“I have to go to work now,” Gaby said.

“Sure. It was nice talking to you.” Mark turned and started walking away.

Gaby stared at his retreating back. If she let him close to her, he could create chaos in her life, like her parents, like Angelina and Gina, like Kyle who would hardly talk to her. However, he was the only one she could talk to about her situation, about the syndrome, or about anything at all for that matter. She had no one else to talk to.

She took a deep breath and called, “Mark.” She choked on the word.

Mark stopped and turned. Gaby wanted to ask for a phone number, a place they could meet, but she couldn’t get the words out. her heart fluttered. She opened and closed her mouth.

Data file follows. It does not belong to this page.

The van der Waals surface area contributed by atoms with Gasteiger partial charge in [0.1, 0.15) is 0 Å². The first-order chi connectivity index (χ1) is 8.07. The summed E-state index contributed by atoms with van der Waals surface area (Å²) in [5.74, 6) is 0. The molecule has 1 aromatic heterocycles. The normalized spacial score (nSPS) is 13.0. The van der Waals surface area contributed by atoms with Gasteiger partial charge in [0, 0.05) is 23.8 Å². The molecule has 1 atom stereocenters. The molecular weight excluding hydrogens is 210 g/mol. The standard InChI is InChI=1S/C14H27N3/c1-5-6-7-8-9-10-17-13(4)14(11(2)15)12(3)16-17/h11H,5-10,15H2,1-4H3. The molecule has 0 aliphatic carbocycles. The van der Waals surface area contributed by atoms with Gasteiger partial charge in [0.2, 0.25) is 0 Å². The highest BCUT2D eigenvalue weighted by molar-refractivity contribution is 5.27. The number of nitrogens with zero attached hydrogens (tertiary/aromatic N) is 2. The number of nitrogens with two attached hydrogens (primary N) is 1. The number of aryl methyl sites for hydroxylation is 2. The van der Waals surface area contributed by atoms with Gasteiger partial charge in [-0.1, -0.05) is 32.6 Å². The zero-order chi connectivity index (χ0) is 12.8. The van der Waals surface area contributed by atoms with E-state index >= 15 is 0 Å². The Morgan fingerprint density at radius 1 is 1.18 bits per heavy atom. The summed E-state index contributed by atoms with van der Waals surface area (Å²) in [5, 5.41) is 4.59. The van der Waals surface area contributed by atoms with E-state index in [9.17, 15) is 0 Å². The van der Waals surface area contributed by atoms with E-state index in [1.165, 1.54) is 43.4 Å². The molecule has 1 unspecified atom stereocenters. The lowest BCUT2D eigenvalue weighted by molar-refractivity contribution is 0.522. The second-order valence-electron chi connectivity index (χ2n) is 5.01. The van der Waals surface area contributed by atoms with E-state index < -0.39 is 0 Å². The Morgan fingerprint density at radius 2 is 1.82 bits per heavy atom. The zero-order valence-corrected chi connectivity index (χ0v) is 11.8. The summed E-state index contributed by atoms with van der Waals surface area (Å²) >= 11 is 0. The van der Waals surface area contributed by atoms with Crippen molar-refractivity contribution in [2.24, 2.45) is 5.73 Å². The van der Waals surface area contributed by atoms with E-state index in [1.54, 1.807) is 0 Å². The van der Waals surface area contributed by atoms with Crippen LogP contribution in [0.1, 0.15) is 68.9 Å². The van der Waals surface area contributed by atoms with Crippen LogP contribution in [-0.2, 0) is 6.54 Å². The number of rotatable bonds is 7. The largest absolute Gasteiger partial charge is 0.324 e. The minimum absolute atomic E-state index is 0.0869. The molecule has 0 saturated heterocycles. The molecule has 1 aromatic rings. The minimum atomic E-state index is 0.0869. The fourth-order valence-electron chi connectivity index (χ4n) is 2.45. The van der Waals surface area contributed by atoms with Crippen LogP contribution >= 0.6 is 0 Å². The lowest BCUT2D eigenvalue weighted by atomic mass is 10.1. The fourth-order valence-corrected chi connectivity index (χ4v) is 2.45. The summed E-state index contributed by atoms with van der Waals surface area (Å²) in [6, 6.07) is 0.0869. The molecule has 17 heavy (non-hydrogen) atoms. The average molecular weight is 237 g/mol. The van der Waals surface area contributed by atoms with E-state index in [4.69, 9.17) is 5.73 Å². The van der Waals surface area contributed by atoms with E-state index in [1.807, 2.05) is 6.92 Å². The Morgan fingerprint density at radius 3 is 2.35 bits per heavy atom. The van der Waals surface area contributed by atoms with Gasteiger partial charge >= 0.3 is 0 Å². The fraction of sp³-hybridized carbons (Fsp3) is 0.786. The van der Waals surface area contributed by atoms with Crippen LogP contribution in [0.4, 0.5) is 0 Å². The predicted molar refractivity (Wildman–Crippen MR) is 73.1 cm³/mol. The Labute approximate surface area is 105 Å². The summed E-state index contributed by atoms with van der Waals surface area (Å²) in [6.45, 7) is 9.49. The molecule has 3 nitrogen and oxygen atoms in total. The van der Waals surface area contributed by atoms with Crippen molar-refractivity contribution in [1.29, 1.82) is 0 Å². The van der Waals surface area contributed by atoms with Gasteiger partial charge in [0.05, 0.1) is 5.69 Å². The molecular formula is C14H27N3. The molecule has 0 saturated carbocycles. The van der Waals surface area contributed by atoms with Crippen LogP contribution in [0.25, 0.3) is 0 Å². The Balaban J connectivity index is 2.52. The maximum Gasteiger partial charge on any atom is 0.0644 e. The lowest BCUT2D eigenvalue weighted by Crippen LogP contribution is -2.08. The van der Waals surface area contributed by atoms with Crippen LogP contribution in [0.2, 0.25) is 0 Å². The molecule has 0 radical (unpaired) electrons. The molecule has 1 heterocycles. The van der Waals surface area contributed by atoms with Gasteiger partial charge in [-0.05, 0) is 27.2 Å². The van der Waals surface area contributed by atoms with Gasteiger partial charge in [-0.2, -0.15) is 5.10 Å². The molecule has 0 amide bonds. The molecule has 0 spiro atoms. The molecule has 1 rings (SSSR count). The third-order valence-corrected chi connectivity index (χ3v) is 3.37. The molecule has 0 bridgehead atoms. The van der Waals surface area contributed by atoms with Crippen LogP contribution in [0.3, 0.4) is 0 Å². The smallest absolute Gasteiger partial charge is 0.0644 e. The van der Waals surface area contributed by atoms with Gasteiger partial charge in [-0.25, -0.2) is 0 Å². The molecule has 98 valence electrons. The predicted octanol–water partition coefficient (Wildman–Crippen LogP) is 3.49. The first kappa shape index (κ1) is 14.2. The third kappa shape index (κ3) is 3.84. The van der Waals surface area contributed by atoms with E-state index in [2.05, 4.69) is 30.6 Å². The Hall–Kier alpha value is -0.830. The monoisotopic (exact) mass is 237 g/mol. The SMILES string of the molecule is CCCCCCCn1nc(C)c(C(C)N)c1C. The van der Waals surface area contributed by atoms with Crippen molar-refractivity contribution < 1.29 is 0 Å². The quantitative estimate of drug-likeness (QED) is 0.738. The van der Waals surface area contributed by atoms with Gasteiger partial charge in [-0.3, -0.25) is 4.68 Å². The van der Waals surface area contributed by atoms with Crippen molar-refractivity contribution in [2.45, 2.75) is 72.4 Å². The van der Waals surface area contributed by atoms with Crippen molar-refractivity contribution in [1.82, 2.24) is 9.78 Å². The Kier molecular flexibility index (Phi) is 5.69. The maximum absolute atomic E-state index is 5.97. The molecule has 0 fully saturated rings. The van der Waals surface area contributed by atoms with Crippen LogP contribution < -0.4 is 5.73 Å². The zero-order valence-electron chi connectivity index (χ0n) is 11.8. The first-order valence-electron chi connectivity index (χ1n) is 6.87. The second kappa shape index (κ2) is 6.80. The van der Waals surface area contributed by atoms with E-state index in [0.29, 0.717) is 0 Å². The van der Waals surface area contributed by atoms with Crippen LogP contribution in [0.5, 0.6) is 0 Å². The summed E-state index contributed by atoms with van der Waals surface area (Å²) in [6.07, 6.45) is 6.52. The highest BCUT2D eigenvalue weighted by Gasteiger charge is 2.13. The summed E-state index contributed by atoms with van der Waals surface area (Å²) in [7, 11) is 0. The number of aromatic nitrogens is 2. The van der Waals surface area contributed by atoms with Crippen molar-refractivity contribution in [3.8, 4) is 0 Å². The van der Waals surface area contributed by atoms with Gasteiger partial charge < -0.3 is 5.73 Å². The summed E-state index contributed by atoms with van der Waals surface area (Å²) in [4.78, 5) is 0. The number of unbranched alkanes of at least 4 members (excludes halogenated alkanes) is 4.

Mark said, “If you want to know more about Asperger, or how an aspie can make it in this world, we can trade phone numbers. I know it’s harder for a girl, and I know the problems you’re facing.”

Gaby swallowed and nodded her agreement.

‘Asperger’s Syndrome Metldowns and Shutdowns’ is a book by the girl with the curly hair, an aspie herself. It contains valuable advice on dealing with these problems and pictures that emphasize what it feels like to be in these situations. To learn how to deal with meltdowns and shutdowns, click here

How to annoy an aspie

Here are some lovely ways to drive an aspie up the wall. Always work on me. I made up a list of surefire methods to infuriate any aspie from my own personal experience, things I assure you any aspie would find maddening.